Housing

Dear students,

Living in another country for a semester can be a variety of things: exciting, interesting, scary, and emotional. However, it’s important to remember that not every experience in a different country and culture needs to make you feel completely outside of your comfort zone. With the help of the people around you, the places that at first seem scary or intimidating might become the very places you come to call a second home. Getting to know your host family or the people in your residence hall can be an extremely unique, fun, and educational experience that will help you in your cultural and emotional transition to Madrid.

You will go through multiple stages of cultural transition as you adapt to new cultures and customs, which means you may feel outside of your comfort zone from time to time. It may seem difficult to acclimate to new routines either with a host family or at the residence hall, and it’s easy to feel overwhelmed! However, remember that you’re here to experience the Spanish lifestyle, and that interacting with the people you live with and the area around you will only help you gain the most out of this experience.

Without a doubt, and regardless of the option you choose, the housing experience is one of the most enriching parts of your time abroad, and you will always cherish the memories you make. I wish you the very best!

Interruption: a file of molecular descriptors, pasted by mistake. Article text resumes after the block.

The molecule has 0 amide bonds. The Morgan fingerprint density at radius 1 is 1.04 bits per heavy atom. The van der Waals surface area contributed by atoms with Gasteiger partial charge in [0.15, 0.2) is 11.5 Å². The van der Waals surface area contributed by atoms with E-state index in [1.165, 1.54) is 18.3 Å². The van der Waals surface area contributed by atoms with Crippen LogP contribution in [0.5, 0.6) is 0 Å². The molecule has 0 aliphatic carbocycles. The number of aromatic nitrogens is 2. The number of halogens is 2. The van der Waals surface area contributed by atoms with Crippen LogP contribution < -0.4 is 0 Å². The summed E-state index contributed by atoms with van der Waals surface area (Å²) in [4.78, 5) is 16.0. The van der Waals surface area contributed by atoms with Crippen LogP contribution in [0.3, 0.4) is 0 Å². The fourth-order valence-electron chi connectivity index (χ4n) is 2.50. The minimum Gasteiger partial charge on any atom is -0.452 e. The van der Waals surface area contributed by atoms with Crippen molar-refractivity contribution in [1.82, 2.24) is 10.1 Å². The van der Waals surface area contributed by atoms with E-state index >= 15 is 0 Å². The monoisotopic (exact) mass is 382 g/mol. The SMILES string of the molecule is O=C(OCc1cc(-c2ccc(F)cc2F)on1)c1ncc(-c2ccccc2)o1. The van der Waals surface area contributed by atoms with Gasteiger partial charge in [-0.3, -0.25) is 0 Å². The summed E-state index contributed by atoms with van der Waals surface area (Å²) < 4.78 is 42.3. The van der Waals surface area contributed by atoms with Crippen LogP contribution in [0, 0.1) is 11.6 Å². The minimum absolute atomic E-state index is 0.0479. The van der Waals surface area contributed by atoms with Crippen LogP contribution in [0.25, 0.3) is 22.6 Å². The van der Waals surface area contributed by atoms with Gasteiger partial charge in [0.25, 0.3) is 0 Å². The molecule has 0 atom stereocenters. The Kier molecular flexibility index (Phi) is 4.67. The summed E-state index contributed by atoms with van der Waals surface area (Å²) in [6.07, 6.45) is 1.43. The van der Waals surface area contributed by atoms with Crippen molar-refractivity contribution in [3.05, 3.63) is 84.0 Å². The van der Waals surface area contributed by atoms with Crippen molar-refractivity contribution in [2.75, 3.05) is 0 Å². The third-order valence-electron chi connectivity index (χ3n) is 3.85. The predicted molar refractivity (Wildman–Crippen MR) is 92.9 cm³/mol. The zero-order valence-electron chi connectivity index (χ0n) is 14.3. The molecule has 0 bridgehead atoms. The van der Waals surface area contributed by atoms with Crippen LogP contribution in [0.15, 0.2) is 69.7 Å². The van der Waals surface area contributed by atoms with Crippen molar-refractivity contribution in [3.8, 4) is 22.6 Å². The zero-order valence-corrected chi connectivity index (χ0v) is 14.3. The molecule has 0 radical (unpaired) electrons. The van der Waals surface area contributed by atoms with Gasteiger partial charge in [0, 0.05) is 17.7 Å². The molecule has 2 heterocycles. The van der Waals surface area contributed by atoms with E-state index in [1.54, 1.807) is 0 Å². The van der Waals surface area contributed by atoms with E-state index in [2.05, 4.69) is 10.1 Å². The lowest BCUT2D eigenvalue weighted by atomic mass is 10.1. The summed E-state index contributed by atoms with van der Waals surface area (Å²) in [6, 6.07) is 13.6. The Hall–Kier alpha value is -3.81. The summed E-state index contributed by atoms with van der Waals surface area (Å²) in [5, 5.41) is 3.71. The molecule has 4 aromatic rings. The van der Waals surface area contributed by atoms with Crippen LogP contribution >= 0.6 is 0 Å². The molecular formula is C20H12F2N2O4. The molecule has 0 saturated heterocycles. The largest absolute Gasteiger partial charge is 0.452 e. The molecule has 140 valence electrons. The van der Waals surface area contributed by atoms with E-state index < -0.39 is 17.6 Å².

Sincerely,
Susana Sacristán

Energy Crisis in Europe – How will temperature regulations affect my time abroad?

The current energy crisis in Europe has produced vast increases in energy prices. In turn, new heating and air conditioning temperature restrictions have been issued by local authorities. We would like to provide information regarding these restrictions so that your expectations are clear.

It is recommended that you limit the total amount of time that you keep the heating turned on in your home, dorm, or TSH, with a recommended temperature range of 19-21ºC (66,2 – 69,8ºF). As for air conditioning, temperatures should remain between 24-27ºC (75-77ºF). This being said, please keep in mind that homestays, dorms, and TSH will each have their own rules based on Spanish government recommendations.

These temperature regulations are stricter than those previously enforced due to the ongoing international conflicts. This is not within our control both locally and at the university level. We understand it may be cooler during winter months than what you are accustomed to, and for this reason, we strongly encourage you to plan accordingly and dress in layers while in the home, dorm, or TSH.

Click here to learn more.